• 2019 May 20

    Unfreezing the plans

    The draft plan for the development of the Northern Sea Route infrastructure till 2035 foresees the establishment of a unified container shipping operator and a national dredging company, construction of three nuclear-powered icebreakers of the Leader series and a refinery in the Murmansk Region as well as other measures. The Northern Sea Route is to become an all-year-round sea way. The plan can also include the requirement on using LNG as a marine fuel.

    The new of the old

    Upon approval of the ‘two-key’ principle for running the Northern Sea Route with Rosatom and Transport Ministry as ‘key keepers’, an active work on NSR development plan till 2035 began. The draft plan, which is to be approved by the RF Government, sets quite ambitious targets foreseeing the creation of a fleet flying under the flag of Russia, development of railway approaches to the Arctic ports and creation of new consignor companies.

    In particular, the document highlights the necessity to establish a unified operator of the Northern Sea Route to integrate the maritime, port, railway and motorway components of the transportation process. An alliance of ad hoc organizations could be established to operate the route. The issue should be solved by 2025. By that time, shipping by the NSR is to be arranged via a multimodal electronic system through application of standard documents and through rates. It should be noted that representatives of different companies earlier suggested to create a NSR container shipping company and construction of a dedicated fleet. The point is that cargo base is not sufficient so far, the more so as Atomflot has its own lighter-container ship. Another issue is the competitive environment since it the case of a monopolist creation.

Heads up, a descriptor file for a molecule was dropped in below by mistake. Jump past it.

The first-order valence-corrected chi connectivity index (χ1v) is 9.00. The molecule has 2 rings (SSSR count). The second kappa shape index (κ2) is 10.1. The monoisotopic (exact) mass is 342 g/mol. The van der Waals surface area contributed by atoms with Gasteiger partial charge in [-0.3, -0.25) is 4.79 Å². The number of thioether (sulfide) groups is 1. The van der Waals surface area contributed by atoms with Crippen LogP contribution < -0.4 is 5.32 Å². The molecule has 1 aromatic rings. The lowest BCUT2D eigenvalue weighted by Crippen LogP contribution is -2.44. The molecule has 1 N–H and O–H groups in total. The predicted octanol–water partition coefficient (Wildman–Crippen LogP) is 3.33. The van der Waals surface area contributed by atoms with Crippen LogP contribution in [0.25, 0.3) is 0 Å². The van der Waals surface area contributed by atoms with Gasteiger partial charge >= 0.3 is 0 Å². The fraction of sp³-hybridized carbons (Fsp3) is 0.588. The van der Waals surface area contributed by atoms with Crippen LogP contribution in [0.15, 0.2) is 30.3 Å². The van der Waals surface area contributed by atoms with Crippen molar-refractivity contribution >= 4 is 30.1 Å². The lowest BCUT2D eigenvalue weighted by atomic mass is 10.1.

Also, according to the draft plan, the issue of creating a national dredging company is to be explored by November 2019. It should be noted that its functions are currently performed by FSUE Rosmorport which is regularly boosting the scope of dredging performed by its own facilities and at its own expense. Moreover, there is a plan on transforming it into a joint stock company. Read more about dredging in Russia >>>>

    The increase of the NSR cargo base is planned particularly through the development of railway approaches to the Arctic ports. The plan includes the construction of a railway branch to Sabetta as part of the Northern Latitudinal Railway-2 project as well as the Belkomur and Barentsamur projects.  Those projects were put off more than once. Now, they are to be updated till December 2019. In our opinion, the Northern Latitudinal Railway-2 project is the most realistic one since the development of port infrastructure in the Gulf of Ob is the most intense.

    In the part of shipping, the plan foresees construction of three nuclear-powered icebreakers of the Leader series. According to the proposals of the RF Government’s Analytical Center, two icebreakers of this type are to be put into operation by 2030. By 2035, there should be three of them. All in all, 13 icebreakers are to operate on the Northern Sea Route by 2035 with nine nuclear-powered icebreakers including the 50 Let Pobedy icebreaker being in operation today and four LNG-powered icebreakers.

    In the part of ecology, there is a proposal according to which vessels operating on the Northern Sea Route are to be powered by LNG instead of oil products. That idea was earlier supported by Russian President Vladimir Putin.

    According to the draft plan says, justification for Arctic rescue and auxiliary ships requirements are to be ready by January 2020.

    To ensure the development of oil cargo flow in the eastern direction the draft plan foresees to build a refinery in the Murmansk Region by 2021. The facility is supposed to refine oil from the Prirazlomnoye, Novoportovskoye and Pecherskoye fields. Crude oil and oil products are to be transshipped by an onshore terminal Lavna on the left shore of the Kola Bay.

    In general, the draft plan seems to update the old projects some of which are disputable or being discussed for years without any result. An interesting aspect is an idea to create an added value in the Arctic, as in the case of the Murmansk Region refinery. In our opinion, projects on creation of an added value in the Arctic would ensure faster return on enormous investments suggested for the region.

    Vitaly Chernov